Rory McIlroy has ended a frustrating second round with a birdie-eagle finish after landing approach shots inside two feet to move back into contention at the Abu Dhabi Championship.
Saturday’s stunning conclusion to a weather-hit round that McIlroy described as “pretty average” left him tied for second with American amateur Bryson DeChambeau (72), two shots behind England’s Andy Sullivan.
After making 15 pars and a bogey, McIlroy nearly holed a wedge shot on the 17th hole, before hitting a 5-wood from 268 yards to 18 inches on the last. He tapped in his eagle putt for a 70.
“I couldn’t hole one from outside two feet so I thought I’d hit a couple of shots within two feet,” McIlroy said with a smile.
Play started nearly three hours late because of thick morning fog, with McIlroy and playing partners Rickie Fowler and top-ranked Jordan Spieth among 60 players still to finish their second round following a weather-affected Friday.
The marquee group still had five holes to play but, while Spieth parred his way home and cut a frustrated figure on the 18th green after a one-over-par 73, McIlroy finally came to life after an erratic putting display up to the 17th.
“I said, ‘Let’s finish 3-3’,” the No.3-ranked McIlroy said, “and I was able to. I knew I needed something.”
Spieth is tied for 32nd on three-under, seven shots off the lead. The American had 31 putts and carded his first over-par round in 22 rounds.
DeChambeau, the eccentric physics student who plays with a home-made set of irons that are all the same length and calls himself “the golf scientist”, resumed his round on his 10th hole at nine under – one shot behind Sullivan. He started bogey-birdie, and dropped another shot on his way in.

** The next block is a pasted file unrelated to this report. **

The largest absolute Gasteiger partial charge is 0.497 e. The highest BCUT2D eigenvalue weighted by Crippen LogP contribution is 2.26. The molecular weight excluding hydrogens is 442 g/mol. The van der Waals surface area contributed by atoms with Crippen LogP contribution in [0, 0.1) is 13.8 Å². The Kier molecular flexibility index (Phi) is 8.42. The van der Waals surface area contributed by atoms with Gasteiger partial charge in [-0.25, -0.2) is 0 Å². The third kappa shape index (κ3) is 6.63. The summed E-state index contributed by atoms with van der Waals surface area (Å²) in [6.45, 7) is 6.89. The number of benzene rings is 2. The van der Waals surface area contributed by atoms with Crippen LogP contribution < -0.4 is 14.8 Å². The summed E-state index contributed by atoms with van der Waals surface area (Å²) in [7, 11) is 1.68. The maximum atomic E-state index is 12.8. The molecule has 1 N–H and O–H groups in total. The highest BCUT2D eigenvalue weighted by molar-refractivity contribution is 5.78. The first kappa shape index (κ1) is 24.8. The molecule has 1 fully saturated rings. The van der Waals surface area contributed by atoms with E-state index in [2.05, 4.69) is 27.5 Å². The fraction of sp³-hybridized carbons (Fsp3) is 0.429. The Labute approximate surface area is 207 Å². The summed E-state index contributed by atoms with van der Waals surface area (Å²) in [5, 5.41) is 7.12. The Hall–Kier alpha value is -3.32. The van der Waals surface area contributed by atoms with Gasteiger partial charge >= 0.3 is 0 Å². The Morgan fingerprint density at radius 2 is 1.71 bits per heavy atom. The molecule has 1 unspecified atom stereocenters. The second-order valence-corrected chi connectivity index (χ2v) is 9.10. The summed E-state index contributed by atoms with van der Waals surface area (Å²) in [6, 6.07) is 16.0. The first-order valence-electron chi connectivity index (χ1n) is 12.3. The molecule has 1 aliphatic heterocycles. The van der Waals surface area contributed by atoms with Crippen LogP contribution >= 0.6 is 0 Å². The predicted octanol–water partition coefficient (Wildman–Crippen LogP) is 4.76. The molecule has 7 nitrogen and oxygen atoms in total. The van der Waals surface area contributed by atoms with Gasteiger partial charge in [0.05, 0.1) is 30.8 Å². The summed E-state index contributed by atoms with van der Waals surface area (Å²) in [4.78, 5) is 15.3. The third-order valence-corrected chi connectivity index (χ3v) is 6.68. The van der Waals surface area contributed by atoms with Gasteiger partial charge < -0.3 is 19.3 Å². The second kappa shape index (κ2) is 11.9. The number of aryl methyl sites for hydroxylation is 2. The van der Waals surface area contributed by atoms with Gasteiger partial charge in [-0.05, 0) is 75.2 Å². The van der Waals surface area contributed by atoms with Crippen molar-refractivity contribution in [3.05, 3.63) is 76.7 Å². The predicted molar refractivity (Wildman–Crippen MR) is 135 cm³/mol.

The reigning US Amateur and NCAA champion is bidding to become the first amateur to win on the European Tour since Shane Lowry at the 2009 Irish Open.
“I was having a little go with his clubs this morning – he doesn’t know that,” McIlroy said of DeChambeau, who he will partner in the third round. “It’s obviously a technique that’s all his own and he has a pretty interesting background. Apart from that, I don’t really know (much about him), except that he’s much smarter than I am.”
There was plenty of low scoring after the fog. Robert Rock, the 2012 champion, shot a 67 and was tied for fourth on seven under with South Korea’s Byeong-Hun An (68), No.5-ranked Henrik Stenson (72), Thomas Bjorn (69) and David Howell (69). Joost Luiten (68) and Rafael Cabrera-Bello (67) were on the same score after finishing their second rounds on Friday.
Rickie Fowler (68) and Martin Kaymer (69) were in a group a shot further back.
Wade Ormsby is the best-placed Australian after rounds of 68 and 71, one stroke ahead of Brett Rumford (68, 72)